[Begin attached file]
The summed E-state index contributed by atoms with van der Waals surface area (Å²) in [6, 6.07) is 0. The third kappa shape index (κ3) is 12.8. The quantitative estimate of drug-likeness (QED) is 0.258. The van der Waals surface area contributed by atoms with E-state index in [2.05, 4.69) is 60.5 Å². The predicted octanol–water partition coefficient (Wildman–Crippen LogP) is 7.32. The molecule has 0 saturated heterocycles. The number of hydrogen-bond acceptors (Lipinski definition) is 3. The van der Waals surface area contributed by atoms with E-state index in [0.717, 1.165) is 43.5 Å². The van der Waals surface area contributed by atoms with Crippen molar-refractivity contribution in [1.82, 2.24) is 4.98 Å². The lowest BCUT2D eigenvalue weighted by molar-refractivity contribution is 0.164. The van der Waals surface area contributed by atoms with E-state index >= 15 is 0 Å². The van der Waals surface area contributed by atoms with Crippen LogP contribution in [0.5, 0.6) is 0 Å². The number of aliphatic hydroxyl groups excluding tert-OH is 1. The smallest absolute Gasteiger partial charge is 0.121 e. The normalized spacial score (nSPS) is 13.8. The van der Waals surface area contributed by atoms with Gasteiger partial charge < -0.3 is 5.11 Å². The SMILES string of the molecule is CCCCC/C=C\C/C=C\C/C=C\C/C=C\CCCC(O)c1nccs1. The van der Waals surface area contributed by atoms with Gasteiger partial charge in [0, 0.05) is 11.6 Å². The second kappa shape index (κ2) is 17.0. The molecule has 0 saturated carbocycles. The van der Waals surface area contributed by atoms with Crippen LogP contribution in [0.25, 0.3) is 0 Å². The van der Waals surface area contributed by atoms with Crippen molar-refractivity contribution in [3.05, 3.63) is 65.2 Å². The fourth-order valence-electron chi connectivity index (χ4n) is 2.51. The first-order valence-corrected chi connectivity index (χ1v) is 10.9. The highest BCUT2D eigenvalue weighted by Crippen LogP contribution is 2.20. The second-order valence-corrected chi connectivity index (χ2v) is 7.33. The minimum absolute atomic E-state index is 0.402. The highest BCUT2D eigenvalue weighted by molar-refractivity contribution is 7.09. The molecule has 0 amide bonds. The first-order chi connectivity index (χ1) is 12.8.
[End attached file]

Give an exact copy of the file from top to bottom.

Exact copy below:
The summed E-state index contributed by atoms with van der Waals surface area (Å²) in [6, 6.07) is 0. The third kappa shape index (κ3) is 12.8. The quantitative estimate of drug-likeness (QED) is 0.258. The van der Waals surface area contributed by atoms with E-state index in [2.05, 4.69) is 60.5 Å². The predicted octanol–water partition coefficient (Wildman–Crippen LogP) is 7.32. The molecule has 0 saturated heterocycles. The number of hydrogen-bond acceptors (Lipinski definition) is 3. The van der Waals surface area contributed by atoms with E-state index in [0.717, 1.165) is 43.5 Å². The van der Waals surface area contributed by atoms with Crippen molar-refractivity contribution in [1.82, 2.24) is 4.98 Å². The lowest BCUT2D eigenvalue weighted by molar-refractivity contribution is 0.164. The van der Waals surface area contributed by atoms with E-state index >= 15 is 0 Å². The van der Waals surface area contributed by atoms with Crippen LogP contribution in [0.5, 0.6) is 0 Å². The number of aliphatic hydroxyl groups excluding tert-OH is 1. The smallest absolute Gasteiger partial charge is 0.121 e. The normalized spacial score (nSPS) is 13.8. The van der Waals surface area contributed by atoms with Gasteiger partial charge < -0.3 is 5.11 Å². The SMILES string of the molecule is CCCCC/C=C\C/C=C\C/C=C\C/C=C\CCCC(O)c1nccs1. The van der Waals surface area contributed by atoms with Gasteiger partial charge in [0, 0.05) is 11.6 Å². The second kappa shape index (κ2) is 17.0. The molecule has 0 saturated carbocycles. The van der Waals surface area contributed by atoms with Crippen LogP contribution in [0.25, 0.3) is 0 Å². The van der Waals surface area contributed by atoms with Crippen molar-refractivity contribution in [3.05, 3.63) is 65.2 Å². The fourth-order valence-electron chi connectivity index (χ4n) is 2.51. The first-order valence-corrected chi connectivity index (χ1v) is 10.9. The highest BCUT2D eigenvalue weighted by Crippen LogP contribution is 2.20. The second-order valence-corrected chi connectivity index (χ2v) is 7.33. The minimum absolute atomic E-state index is 0.402. The highest BCUT2D eigenvalue weighted by molar-refractivity contribution is 7.09. The molecule has 0 amide bonds. The first-order chi connectivity index (χ1) is 12.8.